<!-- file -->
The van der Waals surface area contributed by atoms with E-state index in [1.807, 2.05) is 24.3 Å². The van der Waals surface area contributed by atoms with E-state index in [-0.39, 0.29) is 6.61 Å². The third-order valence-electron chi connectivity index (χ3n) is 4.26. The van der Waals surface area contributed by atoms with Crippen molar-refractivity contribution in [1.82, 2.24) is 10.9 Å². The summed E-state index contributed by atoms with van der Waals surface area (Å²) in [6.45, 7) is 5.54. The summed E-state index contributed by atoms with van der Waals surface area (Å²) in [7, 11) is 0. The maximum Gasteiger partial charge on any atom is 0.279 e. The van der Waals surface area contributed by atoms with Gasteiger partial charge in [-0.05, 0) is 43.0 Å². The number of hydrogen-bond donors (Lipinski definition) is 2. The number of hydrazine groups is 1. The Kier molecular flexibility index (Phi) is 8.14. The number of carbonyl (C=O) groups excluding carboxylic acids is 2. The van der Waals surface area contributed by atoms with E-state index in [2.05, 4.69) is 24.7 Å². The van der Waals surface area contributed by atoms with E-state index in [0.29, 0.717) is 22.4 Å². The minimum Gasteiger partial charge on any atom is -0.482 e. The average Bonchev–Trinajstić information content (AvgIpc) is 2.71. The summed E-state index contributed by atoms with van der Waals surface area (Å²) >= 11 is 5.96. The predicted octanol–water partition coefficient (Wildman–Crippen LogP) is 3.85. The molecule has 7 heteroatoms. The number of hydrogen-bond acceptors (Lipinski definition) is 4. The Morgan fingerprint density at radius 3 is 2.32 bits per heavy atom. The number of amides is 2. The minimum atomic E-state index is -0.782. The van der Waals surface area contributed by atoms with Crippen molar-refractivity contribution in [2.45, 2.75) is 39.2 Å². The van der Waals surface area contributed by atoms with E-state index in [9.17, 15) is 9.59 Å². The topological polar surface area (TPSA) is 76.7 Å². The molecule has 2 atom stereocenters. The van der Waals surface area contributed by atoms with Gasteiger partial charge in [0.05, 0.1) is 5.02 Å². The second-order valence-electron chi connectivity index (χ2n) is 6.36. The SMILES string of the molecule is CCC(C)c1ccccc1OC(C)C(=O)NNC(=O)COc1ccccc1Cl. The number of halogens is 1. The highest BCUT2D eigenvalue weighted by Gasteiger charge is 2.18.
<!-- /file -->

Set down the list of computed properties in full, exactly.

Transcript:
The van der Waals surface area contributed by atoms with E-state index in [1.807, 2.05) is 24.3 Å². The van der Waals surface area contributed by atoms with E-state index in [-0.39, 0.29) is 6.61 Å². The third-order valence-electron chi connectivity index (χ3n) is 4.26. The van der Waals surface area contributed by atoms with Crippen molar-refractivity contribution in [1.82, 2.24) is 10.9 Å². The summed E-state index contributed by atoms with van der Waals surface area (Å²) in [6.45, 7) is 5.54. The summed E-state index contributed by atoms with van der Waals surface area (Å²) in [7, 11) is 0. The maximum Gasteiger partial charge on any atom is 0.279 e. The van der Waals surface area contributed by atoms with Gasteiger partial charge in [-0.05, 0) is 43.0 Å². The number of hydrogen-bond donors (Lipinski definition) is 2. The number of hydrazine groups is 1. The Kier molecular flexibility index (Phi) is 8.14. The number of carbonyl (C=O) groups excluding carboxylic acids is 2. The van der Waals surface area contributed by atoms with E-state index in [2.05, 4.69) is 24.7 Å². The van der Waals surface area contributed by atoms with E-state index in [0.29, 0.717) is 22.4 Å². The minimum Gasteiger partial charge on any atom is -0.482 e. The average Bonchev–Trinajstić information content (AvgIpc) is 2.71. The summed E-state index contributed by atoms with van der Waals surface area (Å²) >= 11 is 5.96. The predicted octanol–water partition coefficient (Wildman–Crippen LogP) is 3.85. The molecule has 7 heteroatoms. The number of hydrogen-bond acceptors (Lipinski definition) is 4. The Morgan fingerprint density at radius 3 is 2.32 bits per heavy atom. The number of amides is 2. The minimum atomic E-state index is -0.782. The van der Waals surface area contributed by atoms with Crippen molar-refractivity contribution in [2.45, 2.75) is 39.2 Å². The van der Waals surface area contributed by atoms with E-state index in [9.17, 15) is 9.59 Å². The topological polar surface area (TPSA) is 76.7 Å². The molecule has 2 atom stereocenters. The van der Waals surface area contributed by atoms with Gasteiger partial charge in [0.05, 0.1) is 5.02 Å². The second-order valence-electron chi connectivity index (χ2n) is 6.36. The SMILES string of the molecule is CCC(C)c1ccccc1OC(C)C(=O)NNC(=O)COc1ccccc1Cl. The number of halogens is 1. The highest BCUT2D eigenvalue weighted by Gasteiger charge is 2.18.